BlueCross BlueShield of Tennessee Medical Policy Manual

Bevacizumab Products for the Treatment of Neoplastic Disease (Avastin®, bevacizumab-awwb [Mvasi®] and bevacizumab-bvzr [Zirabev™])

NDC CODE(S)

50242-0060-XX AVASTIN 100 MG/4ML Solution (GENENTECH)

50242-0060-XX AVASTIN 25MG/ML Solution (GENENTECH)

50242-0061-XX AVASTIN 25MG/ML Solution (GENENTECH)

55513-0206-XX MVASI 25MG/ML (4ML) Solution (AMGEN)

55513-0207-XX MVASI 25MG/ML (16ML) Solution (AMGEN)

00069-0315-XX ZIRABEV 100 MG/4ML Solution (PFIZER U.S.)

00069-0342- XX ZIRABEV 400 MG/16ML Solution (PFIZER U.S.)

DESCRIPTION

Bevacizumab is a recombinant humanized monoclonal IgG1 antibody which binds to human vascular endothelial growth factor (VEGF).  VEGF normally interacts with receptors (Flt-1 and KDR) on the surface of endothelial cells and leads to endothelial cell proliferation and new blood vessel formation.  By binding to VEGF, bevacizumab halts interaction with these receptors, resulting in reduction of microvascular growth and inhibition of metastatic disease progression.

Biosimilar products are biological products that are highly similar to an existing FDA-approved innovator product and have no clinically meaningful differences from the innovator product.  The differences in the biosimilars must be proven to be in the clinically inactive components of the biosimilars, e.g., stabilizers or buffers. 

At present, two products have been approved as biosimilar to bevacizumab, bevacizumab-awwb (Mvasi®) and bevacizumab-bvzr (Zirabev).  Their clinical use mirrors that of bevacizumab.

Note: This policy does not address the use of bevacizumab products for the treatment of disorders of the eye.  Preauthorization is not required when used in the treatment of eye disorders.

POLICY

MEDICAL APPROPRIATENESS

INITIAL APPROVAL CRITERIA

Universal Criteria

Colorectal Cancer (CRC)

Non-Squamous Non-Small Cell Lung Cancer (NSCLC)

*  Note: If there is insufficient tissue to allow testing for all of EGFR, ALK, ROS1, BRAF, NTRK1/2/3, MET, and RET, repeat biopsy and/or plasma testing should be done. If these are not feasible, treatment is guided by available results and, if unknown, these patients are treated as though they do not have driver oncogenes.

Cervical Cancer

Breast Cancer

Renal Cell Carcinoma (RCC)

Central Nervous System (CNS) Cancer

Ovarian Cancer

Soft Tissue Sarcoma

Endometrial Carcinoma (Uterine Neoplasms)

Malignant Pleural Mesothelioma (MPM)*

Vulvar Cancer

Small Bowel Adenocarcinoma

Hepatocellular Carcinoma (HCC)

Neurofibromatosis

Genomic Aberration Targeted Therapies

(not all inclusive, refer to guidelines for appropriate use)

  • Sensitizing EGFR mutation-positive tumors

    • Afatinib

    • Dacomitinib

    • Erlotinib

    • Gefitinib

    • Osimertinib

  • ALK rearrangement-positive tumors

    • Alectinib

    • Brigatinib

    • Ceritinib

    • Crizotinib

    • Lorlatinib

 

  • ROS1 rearrangement-positive tumors

    • Ceritinib

    • Crizotinib

    • Entrectinib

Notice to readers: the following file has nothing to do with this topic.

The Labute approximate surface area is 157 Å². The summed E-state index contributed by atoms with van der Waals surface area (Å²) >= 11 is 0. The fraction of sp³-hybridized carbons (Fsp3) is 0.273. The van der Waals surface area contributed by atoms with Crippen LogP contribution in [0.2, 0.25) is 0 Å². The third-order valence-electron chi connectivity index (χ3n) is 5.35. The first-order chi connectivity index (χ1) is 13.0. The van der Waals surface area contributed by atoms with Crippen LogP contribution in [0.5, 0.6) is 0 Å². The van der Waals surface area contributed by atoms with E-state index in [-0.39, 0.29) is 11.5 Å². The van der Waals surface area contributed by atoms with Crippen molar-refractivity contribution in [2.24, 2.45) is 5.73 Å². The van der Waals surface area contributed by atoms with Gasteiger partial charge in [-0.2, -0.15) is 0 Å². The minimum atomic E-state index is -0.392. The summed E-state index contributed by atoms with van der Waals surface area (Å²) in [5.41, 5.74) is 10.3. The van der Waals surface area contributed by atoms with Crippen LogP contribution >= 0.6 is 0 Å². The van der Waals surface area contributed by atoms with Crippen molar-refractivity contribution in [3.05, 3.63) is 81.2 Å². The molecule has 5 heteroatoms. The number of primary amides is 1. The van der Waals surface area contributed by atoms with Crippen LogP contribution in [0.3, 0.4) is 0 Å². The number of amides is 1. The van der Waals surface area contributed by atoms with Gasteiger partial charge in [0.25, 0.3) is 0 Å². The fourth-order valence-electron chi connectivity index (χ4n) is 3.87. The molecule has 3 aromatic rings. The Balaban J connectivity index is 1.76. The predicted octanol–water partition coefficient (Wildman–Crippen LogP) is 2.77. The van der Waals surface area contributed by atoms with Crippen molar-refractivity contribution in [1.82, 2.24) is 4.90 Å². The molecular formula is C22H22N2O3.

• BRAF V600E-mutation positive tumors

    • Dabrafenib ± Trametinib

    • Vemurafenib

 

  • NTRK Gene Fusion positive tumors

    • Entrectinib

    • Larotrectinib

  • PD-1 / PD-L1 expression-positive tumors (> 1%)

    • Atezolizumab

    • Nivolumab ± ipilimumab

    • Pembrolizumab

 

  • MET Exon-14 skipping mutations

    • Capmatinib

    • Crizotinib

  • RET rearrangement-positive tumors

    • Cabozantinib

    • Selpercatinib

    • Vandetanib

 

RENEWAL CRITERIA

CNS Cancers – symptom management (short-course therapy):

Colorectal Cancer (after first-line bevacizumab-containing regimen):

Malignant Mesothelioma (maintenance therapy):

Ovarian Cancer (initial/adjuvant therapy):

Ovarian Cancer (maintenance therapy):

Non-Squamous Non-Small Cell Lung Cancer (continuation therapy in combination with erlotinib):

DOSAGE/ADMINISTRATION

INDICATION

DOSE

CRC

Administer 5 to 10 mg/kg intravenously every 2 weeks OR 7.5 mg/kg intravenously every 3 weeks until disease progression or unacceptable toxicity.

Small Bowel Adenocarcinoma

Administer 5 mg/kg intravenously every 2 weeks OR 7.5 mg/kg intravenously every 3 weeks until disease progression or unacceptable toxicity.

NSCLC & Cervical Cancer

Administer 15 mg/kg intravenously every 3 weeks until disease progression or unacceptable toxicity.

CNS Cancers

o    For disease treatment: Administer 10 mg/kg intravenously every 2 weeks until disease progression or unacceptable toxicity.

o    For symptom management: Administer 5 to 10 mg/kg intravenously every 2 weeks up to 12 weeks duration.

RCC

Administer 10 mg/kg intravenously every 2 weeks until disease progression or unacceptable toxicity.

MPM

Administer 15 mg/kg intravenously every 3 weeks in combination with chemotherapy for up to 6 cycles. May follow with maintenance therapy with single-agent bevacizumab 15 mg/kg intravenously every 3 weeks until disease progression or unacceptable toxicity.

Ovarian Cancer

Initial/Adjuvant Therapy

Administer 15 mg/kg intravenously every 3 weeks in combination with

carboplatin and paclitaxel for up to 6 cycles, followed by single agent

bevacizumab 15 mg/kg every 3 weeks for up to a total of 22 cycles or until disease

progression or unacceptable toxicity, whichever occurs earlier.

Persistent/Recurrent Disease

Platinum-sensitive disease:

Administer 15 mg/kg intravenously every 3 weeks until disease progression or unacceptable toxicity.

Platinum-resistant disease:

Administer 10 mg/kg intravenously every 2 weeks OR 15 mg/kg intravenously every 3 weeks until disease progression or unacceptable toxicity.

All Other Treatment Settings

Administer 5 to 10 mg/kg intravenously every 2 weeks OR 7.5 to 15 mg/kg intravenously every 3 weeks until disease progression or unacceptable toxicity.

HCC

Administer 15 mg/kg intravenously every 3 weeks until disease progression or unacceptable toxicity.

All Other Oncology Indications

Administer 5 to 10 mg/kg intravenously every 2 weeks OR 7.5 to 15 mg/kg intravenously every 3 weeks until disease progression or unacceptable toxicity.